Ladies and Gentlemen, thank you for coming today and investing your most valuable asset in us, which is of course, your time. Speaking of time, what I’d like to do today is take a look back and a look forward and briefly offer some thoughts on where we’ve been in the global economy in the past year and what some of the key questions are in 2016 likely to drive the commodity and broader markets altogether.

Rather than make excuses or guesses as to why commodities continue to under perform, I’d like to examine some of our thoughts from a year ago when we were last here in Europe and see what has transpired.

Cobalt as a Case Study in a Wobbly Global Economy

Chris BerryComment

By Chris Berry (@cberry1)

For a PDF version of this note, please click here

 

Regular readers will know of my optimism regarding cobalt. The fundamentals look sound in a metals market that, already under pressure, appears headed lower. To wit:

·         Cobalt demand is growing by 6% overall with demand in the battery supply chain growing by some estimates at a CAGR of 10% out to 2020 - a good chink of the overall market. Current estimates for battery usage put the actual tonnage demanded at between 35,000 and 40,000 tpy. This is driven almost exclusively by cobalt’s use in the cathode of the lithium ion battery.  

·         Cobalt is mainly a by-product, produced as a consequence of nickel and copper mining rendering cobalt production hostage to the bullish or bearish tendencies of these other metals.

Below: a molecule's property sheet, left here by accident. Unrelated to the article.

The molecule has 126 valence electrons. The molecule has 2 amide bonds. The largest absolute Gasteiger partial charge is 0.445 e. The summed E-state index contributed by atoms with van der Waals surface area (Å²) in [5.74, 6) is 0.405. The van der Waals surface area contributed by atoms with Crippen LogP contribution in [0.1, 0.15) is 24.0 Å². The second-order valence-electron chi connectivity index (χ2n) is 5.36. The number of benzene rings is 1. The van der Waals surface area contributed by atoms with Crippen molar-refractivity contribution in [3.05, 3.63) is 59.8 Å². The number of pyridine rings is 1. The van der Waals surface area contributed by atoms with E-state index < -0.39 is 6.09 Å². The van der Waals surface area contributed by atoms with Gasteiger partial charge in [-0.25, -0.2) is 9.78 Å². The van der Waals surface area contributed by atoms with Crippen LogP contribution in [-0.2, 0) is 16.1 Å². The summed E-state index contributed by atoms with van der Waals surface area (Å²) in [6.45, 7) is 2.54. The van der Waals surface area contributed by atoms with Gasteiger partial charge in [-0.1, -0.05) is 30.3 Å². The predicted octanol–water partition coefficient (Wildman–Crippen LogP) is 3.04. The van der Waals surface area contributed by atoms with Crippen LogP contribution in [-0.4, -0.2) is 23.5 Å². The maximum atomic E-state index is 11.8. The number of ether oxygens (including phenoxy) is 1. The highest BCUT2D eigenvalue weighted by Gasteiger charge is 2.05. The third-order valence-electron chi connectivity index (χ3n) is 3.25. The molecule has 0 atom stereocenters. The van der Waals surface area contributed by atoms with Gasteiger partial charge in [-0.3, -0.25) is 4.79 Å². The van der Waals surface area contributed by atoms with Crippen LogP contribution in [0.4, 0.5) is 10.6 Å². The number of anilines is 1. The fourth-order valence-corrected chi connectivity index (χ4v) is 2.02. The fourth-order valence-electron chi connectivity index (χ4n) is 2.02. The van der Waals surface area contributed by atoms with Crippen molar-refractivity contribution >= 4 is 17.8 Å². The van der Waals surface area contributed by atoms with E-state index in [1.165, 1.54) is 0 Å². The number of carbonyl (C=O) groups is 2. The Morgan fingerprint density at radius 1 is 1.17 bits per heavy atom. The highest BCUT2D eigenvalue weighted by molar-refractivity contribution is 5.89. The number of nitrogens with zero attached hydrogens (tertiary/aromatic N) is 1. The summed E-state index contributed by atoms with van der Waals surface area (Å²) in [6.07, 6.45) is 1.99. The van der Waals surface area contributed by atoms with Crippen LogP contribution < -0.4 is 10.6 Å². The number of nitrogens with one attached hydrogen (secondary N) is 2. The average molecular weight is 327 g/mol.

Emerging Markets at Stall Speed and the Silver Lining in Metals

Chris BerryComment

By Chris Berry (@cberry1)

For a PDF version of this note, please click here

 

 

As China’s equity markets continue to sink, calling into question the ability of Chinese officials to prop up the market (and maybe the economy), it appears that collateral damage has already begun.

Both Kazakhstan and Viet Nam have devalued their currencies by 4.4% and 1% respectively in a bid to remain competitive with their Asian neighbors. The MSCI Emerging Markets Index has entered a bear market and a gauge tracking 20 currencies is in its longest slump since 2000, according to Bloomberg. Emerging markets as a whole are dealing with a major slowdown in global trade and collapsing commodity prices and must confront the cheaper Chinese Renminbi as a threat to their balance of payments in the absence of structural reform. The performance various currencies from last week is shown below: 

A Key Question in the Commodity Rout

Chris Berry2 Comments

By Chris Berry (@cberry1)

For a PDF of this note, please click here.

 

To anyone involved in commodity markets, the events of the past two weeks should make one thing abundantly clear: a new paradigm in commodity investing is in play. The most recent iteration of the commodity super cycle (2001-2011) was unlike anything many of us had ever seen. Unfortunately, the aftermath (2011-????) and subsequent correction may also be unlike anything we’ve ever seen (at least in terms of duration and intensity). I’m fully aware of the cyclical nature of the commodities business, but clearly the greater the bull market, the more severe the bear market.

Here is the Bloomberg Commodity Index since 2011, down 28% over the past year alone: